“This is fucked, even for us,” York says.

Cody laughs even though it isn’t funny. “At least he’s being cooperative.” He knows the boy is confused. He can see him flickering between clinging to Cody as if afraid of being abandoned and suspicion as if he isn’t quite sure he believes the de-aging story. Cody’s not sure he believes it and he was a witness. 

He pats his hip where the general’s lightsaber hangs from its clip. “He hasn’t asked for it.”

“Did you see his hair? No braid.”

No padawan braid, he isn’t fazed at not having a lightsaber. It adds up to a picture which doesn’t make sense. Cody almost wishes General Skywalker was here. He’d give Cody shit for letting his general walk into this mess, but he’d be able to answer Cody’s questions. Now, Cody has to wait until they’re at their base so they can contact a Jedi. 

“What do you think it means?” Cody asks. 

“General Skywalker was old for a padawan, and he was younger than Obi-Wan is now. We would’ve known if he was late coming to the Order.”

And Commander Tano talked about her Temple upbringing enough for them to hear her and Obi-Wan share memories. He was raised in the Temple from a young age. He was a padawan to Master Jinn, the deceased Jedi who General Kenobi rarely mentions. 

“We could ask him,” York says. 

“Not yet. I don’t want to spook him when we’re cut off from help and with hostiles on the planet.” The last thing they need is for Obi-Wan to be captured by Seppies.


When they make it back to camp with a decent bounty, Obi-Wan and Gusher are caught in a staring contest. Obi-Wan’s on his feet, hands planted on his hips. Gusher’s eyes are narrowed in frustration which means Obi-Wan’s winning whatever battle of wills they’re having. 

Cody notes that the two tents are set up and the solar oven is between them, its battery packs fully charged. “What’s that about?” he asked Marshall.

“Gusher caught the kid limping and asked him to take off his boots.”

“I’m not a kid,” Obi-Wan snaps. He flushes at his outburst and takes a deep breath, visibly centering himself. It’s more obvious than Cody’s general usually is, but his general has twenty plus years of practice on this version of himself. Cody hands the greens to Marshall and the rodents to Gusher. “Help Marshall with dinner. I’ll take this.”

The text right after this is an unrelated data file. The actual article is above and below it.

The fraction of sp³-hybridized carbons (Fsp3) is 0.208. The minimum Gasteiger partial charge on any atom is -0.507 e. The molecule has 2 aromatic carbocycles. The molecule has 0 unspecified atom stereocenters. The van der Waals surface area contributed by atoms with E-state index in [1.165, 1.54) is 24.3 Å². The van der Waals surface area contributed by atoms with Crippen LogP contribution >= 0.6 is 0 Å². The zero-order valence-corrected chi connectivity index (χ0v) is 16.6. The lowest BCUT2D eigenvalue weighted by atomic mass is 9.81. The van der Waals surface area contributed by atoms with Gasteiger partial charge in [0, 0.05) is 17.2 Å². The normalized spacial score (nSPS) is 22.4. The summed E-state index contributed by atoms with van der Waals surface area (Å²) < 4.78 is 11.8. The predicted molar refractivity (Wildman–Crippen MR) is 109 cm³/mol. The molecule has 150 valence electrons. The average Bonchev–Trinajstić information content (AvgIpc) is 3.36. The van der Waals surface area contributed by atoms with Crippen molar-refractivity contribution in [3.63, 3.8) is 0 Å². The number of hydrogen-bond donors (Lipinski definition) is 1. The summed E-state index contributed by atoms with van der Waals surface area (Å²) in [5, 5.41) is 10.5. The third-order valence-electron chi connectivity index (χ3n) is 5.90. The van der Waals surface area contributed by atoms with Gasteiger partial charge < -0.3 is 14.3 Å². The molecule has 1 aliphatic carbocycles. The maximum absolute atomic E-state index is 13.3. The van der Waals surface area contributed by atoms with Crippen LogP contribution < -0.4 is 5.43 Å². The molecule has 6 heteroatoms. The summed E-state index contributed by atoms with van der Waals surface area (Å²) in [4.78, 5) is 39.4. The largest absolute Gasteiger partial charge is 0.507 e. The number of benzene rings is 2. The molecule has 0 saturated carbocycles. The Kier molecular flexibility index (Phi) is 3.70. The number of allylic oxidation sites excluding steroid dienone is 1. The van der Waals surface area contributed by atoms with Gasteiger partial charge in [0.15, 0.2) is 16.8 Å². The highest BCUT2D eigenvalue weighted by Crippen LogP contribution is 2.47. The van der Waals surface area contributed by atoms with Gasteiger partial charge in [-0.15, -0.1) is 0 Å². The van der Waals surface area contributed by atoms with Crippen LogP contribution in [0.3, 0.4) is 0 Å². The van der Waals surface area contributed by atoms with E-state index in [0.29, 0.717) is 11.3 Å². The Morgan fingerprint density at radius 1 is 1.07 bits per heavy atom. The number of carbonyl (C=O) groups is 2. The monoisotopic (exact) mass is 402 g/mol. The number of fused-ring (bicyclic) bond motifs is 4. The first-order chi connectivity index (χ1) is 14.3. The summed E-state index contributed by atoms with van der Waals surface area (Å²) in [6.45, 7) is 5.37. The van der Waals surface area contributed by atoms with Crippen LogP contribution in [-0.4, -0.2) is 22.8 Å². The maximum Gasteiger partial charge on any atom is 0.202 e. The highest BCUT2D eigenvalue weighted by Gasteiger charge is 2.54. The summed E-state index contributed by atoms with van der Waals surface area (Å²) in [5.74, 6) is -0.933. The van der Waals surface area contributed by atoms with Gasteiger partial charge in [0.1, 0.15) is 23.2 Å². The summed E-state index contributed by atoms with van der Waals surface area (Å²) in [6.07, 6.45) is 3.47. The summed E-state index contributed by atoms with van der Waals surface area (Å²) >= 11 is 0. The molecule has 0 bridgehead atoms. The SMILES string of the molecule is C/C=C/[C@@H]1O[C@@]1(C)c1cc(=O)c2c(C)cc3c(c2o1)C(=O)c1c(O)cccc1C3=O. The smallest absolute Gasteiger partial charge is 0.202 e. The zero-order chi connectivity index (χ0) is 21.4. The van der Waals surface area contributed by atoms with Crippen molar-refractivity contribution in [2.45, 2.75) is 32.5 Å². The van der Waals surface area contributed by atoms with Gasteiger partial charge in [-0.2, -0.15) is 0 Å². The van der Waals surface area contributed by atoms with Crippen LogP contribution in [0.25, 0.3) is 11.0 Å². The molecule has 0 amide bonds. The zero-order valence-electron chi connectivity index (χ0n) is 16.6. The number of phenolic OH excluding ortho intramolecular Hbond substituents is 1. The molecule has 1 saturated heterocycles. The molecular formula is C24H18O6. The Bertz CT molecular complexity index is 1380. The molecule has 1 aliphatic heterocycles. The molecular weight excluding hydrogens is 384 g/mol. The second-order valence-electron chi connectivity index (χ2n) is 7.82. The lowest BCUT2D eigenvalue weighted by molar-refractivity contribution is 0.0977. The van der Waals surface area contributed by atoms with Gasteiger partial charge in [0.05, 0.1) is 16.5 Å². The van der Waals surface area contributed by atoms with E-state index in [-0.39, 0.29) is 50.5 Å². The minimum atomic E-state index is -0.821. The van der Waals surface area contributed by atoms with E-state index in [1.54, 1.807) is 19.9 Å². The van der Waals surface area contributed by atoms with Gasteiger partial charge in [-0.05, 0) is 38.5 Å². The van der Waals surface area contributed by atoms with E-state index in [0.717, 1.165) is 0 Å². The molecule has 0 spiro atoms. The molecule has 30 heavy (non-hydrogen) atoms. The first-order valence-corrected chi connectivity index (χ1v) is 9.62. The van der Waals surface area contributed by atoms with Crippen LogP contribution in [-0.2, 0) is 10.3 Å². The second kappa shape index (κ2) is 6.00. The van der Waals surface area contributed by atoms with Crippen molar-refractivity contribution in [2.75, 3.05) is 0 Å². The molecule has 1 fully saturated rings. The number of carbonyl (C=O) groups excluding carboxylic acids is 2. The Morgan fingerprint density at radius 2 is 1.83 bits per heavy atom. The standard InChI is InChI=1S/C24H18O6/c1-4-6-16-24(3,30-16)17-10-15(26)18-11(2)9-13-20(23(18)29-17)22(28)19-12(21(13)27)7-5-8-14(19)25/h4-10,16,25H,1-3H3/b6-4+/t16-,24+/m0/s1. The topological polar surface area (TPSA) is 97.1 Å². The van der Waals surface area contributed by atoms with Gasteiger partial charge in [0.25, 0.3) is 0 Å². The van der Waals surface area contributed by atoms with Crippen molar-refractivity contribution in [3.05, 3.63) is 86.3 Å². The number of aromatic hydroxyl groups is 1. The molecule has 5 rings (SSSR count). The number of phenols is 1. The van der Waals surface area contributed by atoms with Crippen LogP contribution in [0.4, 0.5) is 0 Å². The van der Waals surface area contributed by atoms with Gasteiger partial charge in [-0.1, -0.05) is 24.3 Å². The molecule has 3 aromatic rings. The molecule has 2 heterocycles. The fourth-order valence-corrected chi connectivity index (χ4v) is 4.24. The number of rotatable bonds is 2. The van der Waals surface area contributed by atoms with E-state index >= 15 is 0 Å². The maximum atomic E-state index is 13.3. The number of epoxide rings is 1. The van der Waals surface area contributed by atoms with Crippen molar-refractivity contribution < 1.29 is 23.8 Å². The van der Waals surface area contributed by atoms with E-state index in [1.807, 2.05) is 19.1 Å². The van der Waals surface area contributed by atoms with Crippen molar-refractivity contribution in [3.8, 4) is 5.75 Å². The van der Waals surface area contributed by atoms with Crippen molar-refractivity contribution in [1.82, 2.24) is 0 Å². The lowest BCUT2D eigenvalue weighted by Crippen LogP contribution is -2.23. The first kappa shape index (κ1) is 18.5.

Gusher accepts the change with gratitude. Obi-Wan switches his attention to Cody and tilts his chin up as if he’s preparing for a long fight. Cody, knowing how deep his general’s stubborn streak goes, sits down on the ground. “What hurts?”

“I’m not hurt.”

Cody arches his brow. “I don’t believe that when you’re older either.” He thinks back to today. Did something happen? He was fine--beyond the obvious--in the temple. There were a few trips and stumbles but nothing which should be painful now. But--oh. Cody feels like an idiot. “Show me your feet.”


Cody feels a headache building behind his eyes. “Your boots are too big. You have blisters.”

Even caught out, Obi-Wan doesn’t back down. “I kept up with you.”

Even though it hurt , Cody hears. Muttered swearing behind him tells him his brothers heard the same thing.

Obi-Wan turns toward the sound of the swearing. “That was Mando’a. You’re Mandalorian?” He doesn’t shift backward or react much at all, but the flicker of fear is back in his eyes. Even so, he doesn’t reach for where his lightsaber would hang. “I never asked who we were fighting.”